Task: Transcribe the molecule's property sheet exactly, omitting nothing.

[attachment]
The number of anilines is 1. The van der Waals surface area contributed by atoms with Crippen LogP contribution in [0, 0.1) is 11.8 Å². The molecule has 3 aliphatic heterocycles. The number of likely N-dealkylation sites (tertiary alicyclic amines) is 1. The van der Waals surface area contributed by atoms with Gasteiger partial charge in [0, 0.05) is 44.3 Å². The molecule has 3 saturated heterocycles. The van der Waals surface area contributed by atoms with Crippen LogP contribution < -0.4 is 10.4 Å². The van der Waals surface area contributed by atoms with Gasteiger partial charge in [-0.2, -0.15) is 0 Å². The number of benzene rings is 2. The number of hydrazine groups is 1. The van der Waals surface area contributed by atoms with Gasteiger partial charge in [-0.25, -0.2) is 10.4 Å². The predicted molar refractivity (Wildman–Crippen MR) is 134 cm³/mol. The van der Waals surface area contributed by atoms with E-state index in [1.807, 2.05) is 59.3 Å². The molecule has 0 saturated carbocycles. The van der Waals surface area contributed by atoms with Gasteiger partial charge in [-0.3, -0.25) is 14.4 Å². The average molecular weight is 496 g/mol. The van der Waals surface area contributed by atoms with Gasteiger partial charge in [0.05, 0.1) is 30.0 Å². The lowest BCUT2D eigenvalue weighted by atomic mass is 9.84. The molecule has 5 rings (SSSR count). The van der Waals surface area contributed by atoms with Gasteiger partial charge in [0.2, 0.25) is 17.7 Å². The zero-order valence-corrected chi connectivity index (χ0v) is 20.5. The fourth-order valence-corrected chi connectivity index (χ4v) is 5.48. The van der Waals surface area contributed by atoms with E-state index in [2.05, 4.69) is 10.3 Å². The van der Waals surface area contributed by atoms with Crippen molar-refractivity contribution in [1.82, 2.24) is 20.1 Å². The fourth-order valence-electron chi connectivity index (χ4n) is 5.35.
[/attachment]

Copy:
The number of anilines is 1. The van der Waals surface area contributed by atoms with Crippen LogP contribution in [0, 0.1) is 11.8 Å². The molecule has 3 aliphatic heterocycles. The number of likely N-dealkylation sites (tertiary alicyclic amines) is 1. The van der Waals surface area contributed by atoms with Gasteiger partial charge in [0, 0.05) is 44.3 Å². The molecule has 3 saturated heterocycles. The van der Waals surface area contributed by atoms with Crippen LogP contribution < -0.4 is 10.4 Å². The van der Waals surface area contributed by atoms with Gasteiger partial charge in [-0.2, -0.15) is 0 Å². The number of benzene rings is 2. The number of hydrazine groups is 1. The van der Waals surface area contributed by atoms with Gasteiger partial charge in [-0.25, -0.2) is 10.4 Å². The predicted molar refractivity (Wildman–Crippen MR) is 134 cm³/mol. The van der Waals surface area contributed by atoms with E-state index in [1.807, 2.05) is 59.3 Å². The molecule has 0 saturated carbocycles. The van der Waals surface area contributed by atoms with Gasteiger partial charge in [-0.3, -0.25) is 14.4 Å². The average molecular weight is 496 g/mol. The van der Waals surface area contributed by atoms with Gasteiger partial charge in [0.05, 0.1) is 30.0 Å². The lowest BCUT2D eigenvalue weighted by atomic mass is 9.84. The molecule has 5 rings (SSSR count). The van der Waals surface area contributed by atoms with Gasteiger partial charge in [0.2, 0.25) is 17.7 Å². The zero-order valence-corrected chi connectivity index (χ0v) is 20.5. The fourth-order valence-corrected chi connectivity index (χ4v) is 5.48. The van der Waals surface area contributed by atoms with E-state index in [2.05, 4.69) is 10.3 Å². The van der Waals surface area contributed by atoms with Crippen molar-refractivity contribution in [1.82, 2.24) is 20.1 Å². The fourth-order valence-electron chi connectivity index (χ4n) is 5.35.